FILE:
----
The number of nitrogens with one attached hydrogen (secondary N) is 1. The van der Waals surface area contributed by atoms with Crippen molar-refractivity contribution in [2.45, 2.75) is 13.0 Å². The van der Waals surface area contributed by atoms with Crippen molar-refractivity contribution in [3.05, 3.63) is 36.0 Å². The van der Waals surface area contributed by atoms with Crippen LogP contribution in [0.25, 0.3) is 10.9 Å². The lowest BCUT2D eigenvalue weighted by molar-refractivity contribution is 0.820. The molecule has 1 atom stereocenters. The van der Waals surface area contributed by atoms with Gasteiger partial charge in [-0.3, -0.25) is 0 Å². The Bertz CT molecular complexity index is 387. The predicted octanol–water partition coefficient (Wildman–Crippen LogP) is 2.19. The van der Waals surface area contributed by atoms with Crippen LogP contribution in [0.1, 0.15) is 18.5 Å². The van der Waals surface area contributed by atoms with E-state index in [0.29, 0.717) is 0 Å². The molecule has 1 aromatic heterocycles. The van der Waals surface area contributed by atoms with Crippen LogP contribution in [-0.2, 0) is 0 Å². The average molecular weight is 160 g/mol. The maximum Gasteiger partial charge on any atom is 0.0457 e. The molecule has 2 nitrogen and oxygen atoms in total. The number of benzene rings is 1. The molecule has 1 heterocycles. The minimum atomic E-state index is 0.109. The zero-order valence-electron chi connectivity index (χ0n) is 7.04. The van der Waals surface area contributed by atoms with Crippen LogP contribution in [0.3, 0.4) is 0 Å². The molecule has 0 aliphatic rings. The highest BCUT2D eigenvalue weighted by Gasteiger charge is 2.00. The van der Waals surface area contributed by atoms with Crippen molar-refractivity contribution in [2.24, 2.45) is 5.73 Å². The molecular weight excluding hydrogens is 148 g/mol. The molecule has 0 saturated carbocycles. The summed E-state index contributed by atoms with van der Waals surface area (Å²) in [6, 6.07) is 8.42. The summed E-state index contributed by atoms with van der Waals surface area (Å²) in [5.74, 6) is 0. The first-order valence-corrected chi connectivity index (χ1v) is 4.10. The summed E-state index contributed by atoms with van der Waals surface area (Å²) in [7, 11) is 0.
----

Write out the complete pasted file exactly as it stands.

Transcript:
The number of nitrogens with one attached hydrogen (secondary N) is 1. The van der Waals surface area contributed by atoms with Crippen molar-refractivity contribution in [2.45, 2.75) is 13.0 Å². The van der Waals surface area contributed by atoms with Crippen molar-refractivity contribution in [3.05, 3.63) is 36.0 Å². The van der Waals surface area contributed by atoms with Crippen LogP contribution in [0.25, 0.3) is 10.9 Å². The lowest BCUT2D eigenvalue weighted by molar-refractivity contribution is 0.820. The molecule has 1 atom stereocenters. The van der Waals surface area contributed by atoms with Gasteiger partial charge in [-0.3, -0.25) is 0 Å². The Bertz CT molecular complexity index is 387. The predicted octanol–water partition coefficient (Wildman–Crippen LogP) is 2.19. The van der Waals surface area contributed by atoms with Crippen LogP contribution in [0.1, 0.15) is 18.5 Å². The van der Waals surface area contributed by atoms with E-state index in [0.29, 0.717) is 0 Å². The molecule has 1 aromatic heterocycles. The van der Waals surface area contributed by atoms with Crippen LogP contribution in [-0.2, 0) is 0 Å². The average molecular weight is 160 g/mol. The maximum Gasteiger partial charge on any atom is 0.0457 e. The molecule has 2 nitrogen and oxygen atoms in total. The number of benzene rings is 1. The molecule has 1 heterocycles. The minimum atomic E-state index is 0.109. The zero-order valence-electron chi connectivity index (χ0n) is 7.04. The van der Waals surface area contributed by atoms with Crippen LogP contribution in [0.3, 0.4) is 0 Å². The molecule has 0 aliphatic rings. The highest BCUT2D eigenvalue weighted by Gasteiger charge is 2.00. The van der Waals surface area contributed by atoms with Crippen molar-refractivity contribution in [2.24, 2.45) is 5.73 Å². The molecular weight excluding hydrogens is 148 g/mol. The molecule has 0 saturated carbocycles. The summed E-state index contributed by atoms with van der Waals surface area (Å²) in [6, 6.07) is 8.42. The summed E-state index contributed by atoms with van der Waals surface area (Å²) in [5.74, 6) is 0. The first-order valence-corrected chi connectivity index (χ1v) is 4.10. The summed E-state index contributed by atoms with van der Waals surface area (Å²) in [7, 11) is 0.